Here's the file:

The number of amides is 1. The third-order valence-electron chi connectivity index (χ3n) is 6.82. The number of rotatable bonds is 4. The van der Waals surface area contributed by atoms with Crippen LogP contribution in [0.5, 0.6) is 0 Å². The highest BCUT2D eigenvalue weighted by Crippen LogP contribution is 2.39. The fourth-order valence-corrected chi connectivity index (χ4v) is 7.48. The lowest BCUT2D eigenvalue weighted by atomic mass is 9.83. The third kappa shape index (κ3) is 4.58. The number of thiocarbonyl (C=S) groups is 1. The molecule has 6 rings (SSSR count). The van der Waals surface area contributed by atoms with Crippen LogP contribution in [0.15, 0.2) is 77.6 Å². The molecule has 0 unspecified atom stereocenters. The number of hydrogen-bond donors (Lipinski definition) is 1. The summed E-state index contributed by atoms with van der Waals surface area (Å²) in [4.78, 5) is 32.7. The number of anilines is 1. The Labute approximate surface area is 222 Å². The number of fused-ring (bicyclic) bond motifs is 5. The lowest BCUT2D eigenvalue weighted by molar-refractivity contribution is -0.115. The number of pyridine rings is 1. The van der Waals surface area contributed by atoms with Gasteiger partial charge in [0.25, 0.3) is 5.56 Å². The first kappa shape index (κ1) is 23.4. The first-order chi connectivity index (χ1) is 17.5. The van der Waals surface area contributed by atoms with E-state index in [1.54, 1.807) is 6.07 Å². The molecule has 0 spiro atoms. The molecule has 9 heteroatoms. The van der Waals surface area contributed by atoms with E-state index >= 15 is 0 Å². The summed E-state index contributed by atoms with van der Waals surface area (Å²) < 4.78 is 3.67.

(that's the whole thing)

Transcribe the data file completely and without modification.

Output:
The number of amides is 1. The third-order valence-electron chi connectivity index (χ3n) is 6.82. The number of rotatable bonds is 4. The van der Waals surface area contributed by atoms with Crippen LogP contribution in [0.5, 0.6) is 0 Å². The highest BCUT2D eigenvalue weighted by Crippen LogP contribution is 2.39. The fourth-order valence-corrected chi connectivity index (χ4v) is 7.48. The lowest BCUT2D eigenvalue weighted by atomic mass is 9.83. The third kappa shape index (κ3) is 4.58. The number of thiocarbonyl (C=S) groups is 1. The molecule has 6 rings (SSSR count). The van der Waals surface area contributed by atoms with Crippen LogP contribution in [0.15, 0.2) is 77.6 Å². The molecule has 0 unspecified atom stereocenters. The number of hydrogen-bond donors (Lipinski definition) is 1. The summed E-state index contributed by atoms with van der Waals surface area (Å²) in [4.78, 5) is 32.7. The number of anilines is 1. The Labute approximate surface area is 222 Å². The number of fused-ring (bicyclic) bond motifs is 5. The lowest BCUT2D eigenvalue weighted by molar-refractivity contribution is -0.115. The number of pyridine rings is 1. The van der Waals surface area contributed by atoms with Gasteiger partial charge in [0.25, 0.3) is 5.56 Å². The first kappa shape index (κ1) is 23.4. The first-order chi connectivity index (χ1) is 17.5. The van der Waals surface area contributed by atoms with E-state index in [1.54, 1.807) is 6.07 Å². The molecule has 0 spiro atoms. The molecule has 9 heteroatoms. The van der Waals surface area contributed by atoms with E-state index >= 15 is 0 Å². The summed E-state index contributed by atoms with van der Waals surface area (Å²) < 4.78 is 3.67.